Getting Ready For That First Time Home Purchase – Your Credit Rating

One of the most important steps you can take in preparing for that first home purchase is to do some homework first. And the first step should be a visit to all three credit bureaus and obtain copies from all three.

You should start this process at least four months prior to you making your first offer on a new home. This will give you ample opportunity to order the reports, have them delivered and then carefully examine all three reports for accuracy. You may find errors that need to be disputed and corrected. The process of submitting a request for investigation and review can take several weeks to a couple of months to rectify. You do not want to wait until you are ready to start your loan and home buying paperwork to discover an error that could stop you from buying the home of your dreams.

You may find an error or two on one report, nothing at all wrong on the second and something in between on the third report. This is why you have to make an early effort to order and investigate this up front.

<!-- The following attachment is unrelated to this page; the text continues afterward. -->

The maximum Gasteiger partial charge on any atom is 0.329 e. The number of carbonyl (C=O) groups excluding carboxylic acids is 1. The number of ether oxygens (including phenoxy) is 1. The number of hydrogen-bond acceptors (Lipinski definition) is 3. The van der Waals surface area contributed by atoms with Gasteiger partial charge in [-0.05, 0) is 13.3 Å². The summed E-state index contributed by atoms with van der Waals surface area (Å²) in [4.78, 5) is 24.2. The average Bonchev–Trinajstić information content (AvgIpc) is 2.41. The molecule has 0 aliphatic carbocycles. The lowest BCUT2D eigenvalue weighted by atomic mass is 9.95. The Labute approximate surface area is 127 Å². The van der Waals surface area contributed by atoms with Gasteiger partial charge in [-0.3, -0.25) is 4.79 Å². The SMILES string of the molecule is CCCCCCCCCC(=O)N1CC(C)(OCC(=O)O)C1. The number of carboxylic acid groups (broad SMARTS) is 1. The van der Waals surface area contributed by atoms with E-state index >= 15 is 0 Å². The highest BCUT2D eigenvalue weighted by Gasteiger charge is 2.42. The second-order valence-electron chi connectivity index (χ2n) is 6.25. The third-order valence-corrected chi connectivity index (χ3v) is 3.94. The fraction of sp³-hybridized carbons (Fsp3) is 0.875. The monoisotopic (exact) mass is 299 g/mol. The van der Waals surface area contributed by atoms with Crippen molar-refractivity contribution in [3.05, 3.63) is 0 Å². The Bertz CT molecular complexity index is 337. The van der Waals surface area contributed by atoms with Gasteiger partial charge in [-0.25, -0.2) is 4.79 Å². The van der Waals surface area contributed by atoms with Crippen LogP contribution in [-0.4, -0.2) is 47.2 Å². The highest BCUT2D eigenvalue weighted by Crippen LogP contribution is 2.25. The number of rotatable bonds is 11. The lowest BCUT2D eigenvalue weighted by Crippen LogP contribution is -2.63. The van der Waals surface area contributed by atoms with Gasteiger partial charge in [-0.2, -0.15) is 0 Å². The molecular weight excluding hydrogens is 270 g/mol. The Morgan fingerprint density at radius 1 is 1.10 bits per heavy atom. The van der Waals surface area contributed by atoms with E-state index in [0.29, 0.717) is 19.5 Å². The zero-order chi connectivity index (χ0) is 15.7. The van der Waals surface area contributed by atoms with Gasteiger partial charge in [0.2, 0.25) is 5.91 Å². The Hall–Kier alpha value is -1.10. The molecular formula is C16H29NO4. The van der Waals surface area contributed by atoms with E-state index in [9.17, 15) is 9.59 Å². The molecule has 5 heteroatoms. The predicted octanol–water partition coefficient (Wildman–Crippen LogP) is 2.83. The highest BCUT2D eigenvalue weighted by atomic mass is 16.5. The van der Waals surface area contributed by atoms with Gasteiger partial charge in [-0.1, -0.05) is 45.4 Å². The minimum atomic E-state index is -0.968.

Even in the event that you do not find any errors on your report, you may find that there is something negative on the report that you might have forgotten about. A late payment on a credit account or bill that went unpaid from over a year ago will still appear on the report. It is important that you discover, resolve and attempt to have removed anything that is a negative on your report. A negative on your credit report or a low credit score (the number assigned based on a number of factors that include open credit line amounts, current credit amounts owed, late and on-time payments made, credit inquiries made by lenders, etc) may not prevent a lender from approving a home mortgage for you but it can lead to the lender charging more for the loan in the form of closing costs (the amount of money paid for the service of opening a home loan) or in the actual lending charge (interest rate) that they charge you over the course of the loan. This may only amount to a couple of points of interest increase but on a purchase of this size and loan length, this can amount to thousands of dollars over the course of the loan.

Source by Jeff Runyon

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